You can rack up quite a thirst while hiking, but you don't want to be drinking water out in the woods without doctoring it up some. Yes, the good old boys in the old Westerns used to sip from the creek when thirsty (unless of course there was a skull nearby), but like a lot of movie stuff, don't try that at home - or at camp. Read on . . . .

Today's natural water sources are nearly always home to such invisible characters like Giardia lamblia, Cryptosporidium, and other nasty "bugs". Generally, these protozoa and bacteria and viruses won't kill you, but just make you wish you were dead before they run their course - run being the operative word here. Where'd these nasties come from? The worst come from mostly other people, or rather their feces to be more exact, but animal feces cause problems too - so sipping from the creek 100 years ago was still a risky proposition.

So what to do? If you can't carry all the water you need from home or known potable source - like off the shelf at Kroger's - here are some options.

Boiling works - just bringing a pot of water to rolling boil will wipe out everything you'd need to worry about as far as bacteria and viruses (boil longer at higher elevations), but does little for mud or chemicals in the water. Now you have hot muddy water, but drinkable.

Water filters - filters designed for backwoods use will take out most bacteria and chemicals, but not viruses - they're too small for most filters to catch. Although viruses are generally the cause of traveler's diarrhea - Montezuma's Revenge, etc - in other countries, they are not considered that much of a threat in most North American wilderness areas. That threat seems to be increasing though, particularly in high-use camping areas.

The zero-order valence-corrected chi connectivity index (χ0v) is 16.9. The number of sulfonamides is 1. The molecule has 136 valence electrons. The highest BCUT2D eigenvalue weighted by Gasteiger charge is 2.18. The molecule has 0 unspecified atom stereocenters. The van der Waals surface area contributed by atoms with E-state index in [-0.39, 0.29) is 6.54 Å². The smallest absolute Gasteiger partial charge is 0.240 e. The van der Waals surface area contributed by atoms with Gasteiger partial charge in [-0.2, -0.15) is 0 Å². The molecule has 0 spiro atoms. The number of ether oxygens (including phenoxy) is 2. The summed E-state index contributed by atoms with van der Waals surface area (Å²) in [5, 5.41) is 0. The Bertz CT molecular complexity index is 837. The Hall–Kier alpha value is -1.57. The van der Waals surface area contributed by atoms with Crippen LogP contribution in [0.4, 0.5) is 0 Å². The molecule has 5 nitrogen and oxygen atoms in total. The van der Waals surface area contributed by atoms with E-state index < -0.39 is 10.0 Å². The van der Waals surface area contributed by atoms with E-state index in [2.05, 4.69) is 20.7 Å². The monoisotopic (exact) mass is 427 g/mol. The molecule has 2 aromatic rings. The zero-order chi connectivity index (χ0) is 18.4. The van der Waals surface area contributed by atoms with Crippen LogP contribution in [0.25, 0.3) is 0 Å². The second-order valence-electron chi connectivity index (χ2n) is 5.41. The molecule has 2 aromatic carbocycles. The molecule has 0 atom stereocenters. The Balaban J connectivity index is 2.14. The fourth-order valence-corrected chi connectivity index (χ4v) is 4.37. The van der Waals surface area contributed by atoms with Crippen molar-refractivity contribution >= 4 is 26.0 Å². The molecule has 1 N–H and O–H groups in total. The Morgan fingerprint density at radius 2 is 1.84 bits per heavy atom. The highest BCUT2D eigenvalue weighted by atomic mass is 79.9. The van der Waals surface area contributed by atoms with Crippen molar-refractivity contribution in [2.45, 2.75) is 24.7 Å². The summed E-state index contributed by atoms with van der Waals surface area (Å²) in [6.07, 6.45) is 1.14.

Add treatment solutions - chlorine, if you use enough of it for long enough, will kill bacteria and viruses, but not do anything for chemicals and sediment and maybe not all protozoa. Iodine works like that as well, but may offer limited protection against Cryptosporidium. And either makes the water taste somewhere between the flavor of a public swimming pool and some first aid ointment.

Most of the time, in most cases, in most hiking areas - catch that loophole? - a good water filter is all you need. Drop the inlet hose into the water source, pump away on the handle, and let the water from the outlet hose go into your water bladder or other container. It's pretty safe to drink then.

If you want to go from "pretty safe" to "real safe", invest in a few drops or tablets of chlorine-based treatment solution to wipe out anything that's left. Add a few drops or a tablet shake, and let it sit for about 20 minutes or more to work its magic. Household bleach has the same basic ingredients, but the concentration levels are way out of whack compared to the stuff specifically designed for hiking-related water treatment.